Classical music has been struggling, like many forms of media these days, with the double bogeyman of economic recession and the looming threat of irrelevance. These challenges have some organizations on the ropes. But they are also leading to some creative and constructive ideas that are on their way to becoming trends in the field and that are evident in the Washington area this season.
One trend is curatorial thinking. Gone are the days when it was enough to present a few great pieces by great composers: Now, more programs are offered around a theme, or as part of a larger, museum-like festival exploring a period or composer. A pioneer of this kind of musical curation is Joseph Horowitz, co-founder of Washington’s Post-Classical Ensemble, who has been curating orchestra festivals for a couple of decades; his next venture here is “The Ives Project” (Nov. 3-5), which includes concerts, recordings, a master class and a symposium, with artists including the JACK Quartet and the pianist Jeremy Denk, already noted for his interpretation of Ives’s “Concord” sonata.
This isn’t the only fall “show” on the music scene. There’s the two-month “Mutual Inspirations Festival,” a celebration of Dvorak sponsored by the Czech Embassy in partnership with several Washington organizations, through Oct. 28. There’s a Franz Liszt Bicentenary Project at the Library of Congress, with panels and concerts from Oct. 19 through Nov. 5, including Louis Lortie playing the second and third parts of “Les Annees de Pelerinage” (Oct. 19) and a concert with soloists from the Budapest Festival Orchestra and the pianist Jeno Jando exploring “Liszt’s legacy” entirely through the music of another Hungarian composer, Bela Bartok (Oct. 25). (These festivals sometimes interpret their subjects rather loosely.)
Curatorial thinking also takes place on the level of individual concerts. The Folger Consort is a group that specializes in themed seasons and concerts; “A New Song” (Sept. 30-Oct. 2) celebrates the 400th anniversary of the King James Bible with music by English composers inspired by this epochal 1611 translation. The Washington Bach Consort offers “A Vintage Year: 1685” (Sept. 25), celebrating three major composers who happened to be born then: Bach, Handel and Scarlatti.
It’s even possible to curate music yourself: In January, you can compare two performances of Bach’s unaccompanied cello suites, one by Zuill Bailey on a modern instrument (Jan. 7 at the Music Center at Strathmore) and one by Paolo Pandolfo on viola da gamba (Jan. 28 at the Library of Congress).
The other heartening trend is the increasing presence of new music; a lot of today’s most interesting composers are showing up in Washington this season. Many of them are performers themselves. Gabriel Kahane is a singer-composer-songwriter whose latest song cycle, “The Memory Palace,” will be offered by the New York Festival of Song on Oct. 22 at George Washington University’s Marvin Center, presented by Vocal Arts DC. Derek Bermel, a clarinet soloist and outstanding composer, will have a world premiere on an eclectic concert for Chinese and Western instruments, featuring works by Chen Yi, Zhou Long and others, at the Freer on Nov. 3; he’s also on the Verge Ensemble’s multi-piano program Sept. 18.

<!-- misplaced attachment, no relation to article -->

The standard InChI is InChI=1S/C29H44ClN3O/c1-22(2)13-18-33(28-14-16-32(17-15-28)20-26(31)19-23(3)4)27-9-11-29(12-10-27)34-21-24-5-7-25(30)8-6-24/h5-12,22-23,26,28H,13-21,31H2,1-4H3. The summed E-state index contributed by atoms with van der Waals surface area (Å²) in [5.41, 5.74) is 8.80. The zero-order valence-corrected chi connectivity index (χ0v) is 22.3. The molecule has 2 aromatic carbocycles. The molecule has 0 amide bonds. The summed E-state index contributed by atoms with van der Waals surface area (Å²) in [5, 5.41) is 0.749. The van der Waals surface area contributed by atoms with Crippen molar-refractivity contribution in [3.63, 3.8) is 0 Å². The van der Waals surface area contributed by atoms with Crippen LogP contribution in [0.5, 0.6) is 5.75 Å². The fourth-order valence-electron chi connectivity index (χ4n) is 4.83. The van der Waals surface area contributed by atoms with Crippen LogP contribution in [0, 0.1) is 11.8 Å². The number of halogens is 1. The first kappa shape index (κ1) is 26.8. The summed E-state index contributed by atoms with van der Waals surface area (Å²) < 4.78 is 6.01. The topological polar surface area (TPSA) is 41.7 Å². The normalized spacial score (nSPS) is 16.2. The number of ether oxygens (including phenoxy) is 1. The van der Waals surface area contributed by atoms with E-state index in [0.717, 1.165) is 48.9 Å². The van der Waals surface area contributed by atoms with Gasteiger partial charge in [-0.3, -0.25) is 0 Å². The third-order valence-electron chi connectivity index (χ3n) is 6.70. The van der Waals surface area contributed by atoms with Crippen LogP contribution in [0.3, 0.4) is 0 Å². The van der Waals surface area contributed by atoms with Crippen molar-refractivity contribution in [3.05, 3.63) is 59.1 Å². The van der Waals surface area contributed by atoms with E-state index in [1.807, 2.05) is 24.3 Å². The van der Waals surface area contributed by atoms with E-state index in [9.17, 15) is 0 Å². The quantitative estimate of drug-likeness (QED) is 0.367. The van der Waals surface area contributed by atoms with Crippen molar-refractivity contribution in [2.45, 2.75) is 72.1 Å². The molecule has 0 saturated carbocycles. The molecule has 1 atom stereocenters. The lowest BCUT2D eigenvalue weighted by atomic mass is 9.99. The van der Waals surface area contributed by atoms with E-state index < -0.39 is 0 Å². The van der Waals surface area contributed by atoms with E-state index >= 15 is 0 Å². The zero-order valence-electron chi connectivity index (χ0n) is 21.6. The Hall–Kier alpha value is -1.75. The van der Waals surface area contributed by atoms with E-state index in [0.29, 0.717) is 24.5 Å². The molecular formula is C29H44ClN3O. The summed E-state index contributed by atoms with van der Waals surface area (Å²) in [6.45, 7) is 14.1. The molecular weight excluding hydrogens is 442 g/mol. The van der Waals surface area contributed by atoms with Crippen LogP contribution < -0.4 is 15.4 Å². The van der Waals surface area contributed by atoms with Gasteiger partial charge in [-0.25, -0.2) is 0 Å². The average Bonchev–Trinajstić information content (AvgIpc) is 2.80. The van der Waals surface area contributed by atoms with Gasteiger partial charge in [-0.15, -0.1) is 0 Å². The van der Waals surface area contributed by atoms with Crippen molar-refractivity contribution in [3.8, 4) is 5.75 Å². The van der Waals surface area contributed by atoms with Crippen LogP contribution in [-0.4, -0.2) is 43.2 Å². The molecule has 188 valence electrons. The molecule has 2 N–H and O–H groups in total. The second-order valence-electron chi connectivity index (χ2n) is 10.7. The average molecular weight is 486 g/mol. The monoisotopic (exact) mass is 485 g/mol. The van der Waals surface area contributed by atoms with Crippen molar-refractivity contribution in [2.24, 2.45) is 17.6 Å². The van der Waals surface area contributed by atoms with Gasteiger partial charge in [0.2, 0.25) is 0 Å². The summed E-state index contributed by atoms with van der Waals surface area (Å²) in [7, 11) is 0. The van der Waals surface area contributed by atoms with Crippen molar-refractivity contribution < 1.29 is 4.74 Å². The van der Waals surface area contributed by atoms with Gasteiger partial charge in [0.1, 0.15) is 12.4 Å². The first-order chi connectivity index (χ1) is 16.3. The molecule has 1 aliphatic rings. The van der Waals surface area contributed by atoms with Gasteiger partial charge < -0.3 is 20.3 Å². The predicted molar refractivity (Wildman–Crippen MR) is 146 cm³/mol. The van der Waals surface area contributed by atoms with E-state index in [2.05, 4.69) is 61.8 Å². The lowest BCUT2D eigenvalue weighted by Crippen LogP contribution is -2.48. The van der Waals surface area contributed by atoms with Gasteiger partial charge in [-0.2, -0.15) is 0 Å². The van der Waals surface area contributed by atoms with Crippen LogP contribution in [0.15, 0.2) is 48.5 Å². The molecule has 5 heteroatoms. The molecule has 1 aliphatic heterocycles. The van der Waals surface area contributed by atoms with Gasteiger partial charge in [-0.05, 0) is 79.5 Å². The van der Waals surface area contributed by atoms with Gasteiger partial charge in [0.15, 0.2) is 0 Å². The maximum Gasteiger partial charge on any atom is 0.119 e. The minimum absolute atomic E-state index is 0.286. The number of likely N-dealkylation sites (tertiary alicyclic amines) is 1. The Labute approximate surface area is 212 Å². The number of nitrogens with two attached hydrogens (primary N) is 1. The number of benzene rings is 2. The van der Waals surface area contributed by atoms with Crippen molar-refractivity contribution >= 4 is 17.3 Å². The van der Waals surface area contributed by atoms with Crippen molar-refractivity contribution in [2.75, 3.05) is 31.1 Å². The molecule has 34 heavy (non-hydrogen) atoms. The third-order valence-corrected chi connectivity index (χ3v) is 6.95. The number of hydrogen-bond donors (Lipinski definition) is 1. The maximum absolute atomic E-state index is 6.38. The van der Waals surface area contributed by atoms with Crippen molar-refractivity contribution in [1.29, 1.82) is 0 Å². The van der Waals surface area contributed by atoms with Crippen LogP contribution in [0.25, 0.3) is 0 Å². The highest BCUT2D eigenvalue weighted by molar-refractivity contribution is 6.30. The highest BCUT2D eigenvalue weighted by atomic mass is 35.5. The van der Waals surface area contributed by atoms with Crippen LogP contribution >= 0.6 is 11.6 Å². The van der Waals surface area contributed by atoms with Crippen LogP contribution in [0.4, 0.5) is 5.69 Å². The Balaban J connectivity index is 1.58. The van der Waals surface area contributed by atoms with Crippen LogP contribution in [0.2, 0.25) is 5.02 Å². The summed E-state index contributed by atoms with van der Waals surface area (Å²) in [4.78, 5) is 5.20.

Jorg Widmann, another clarinetist-composer, is showcased at the National Symphony Orchestra on Jan. 26 in both capacities, playing the Mozart concerto and showing a piece of his own; the NSO is also presenting a new work, Dec. 1-3, by the gifted but sadly unprolific Osvaldo Golijov, who is a darling of critics but has sometimes had trouble finishing pieces in time for their scheduled performances (a challenge for many composers).
Mark Adamo, who used to write reviews for The Washington Post before his composing career took off, is on the schedule with a new harp concerto that NSO principal harpist Dotian Levalier and the American Youth Philharmonic will perform Jan. 22. Daron Hagen, a musical polyglot whose last opera, “Amelia,” played at the Seattle Opera, will have the Washington premiere of his “Genji” concerto, written for the Japanese koto and string quartet, on Oct. 13 at Freer.
There’s also room for maverick stars of an older generation. The electronic music pioneer Morton Subotnick, 78, begins his residency at the University of Maryland with a day of talks and demonstrations on Oct. 4. And Philip Glass, 74, has become “old guard” enough to get on the program of the Virginia Opera, which is performing his “Orphee” at George Mason University on Feb. 10 and 12.
CRITIC’S PICK: For two years, Ivan Fischer was principal conductor of the National Symphony Orchestra. Yet for all that time, Washington never got to know his most important musical side: his work with the Budapest Festival Orchestra, which he co-founded in 1983 and has led since.Fischer’s connection with his Budapest orchestra has led to outstanding recordings and to concerts that are the toast of New York, yet Washington never got to hear them together while he was at the NSO.Finally, the Washington Performing Arts Society and the Kennedy Center are helping redress the omission by bringing the group on Oct. 26 to perform Bartok’s second piano concerto, in an all-Hungarian performance with Andras Schiff, and Schubert’s Ninth Symphony.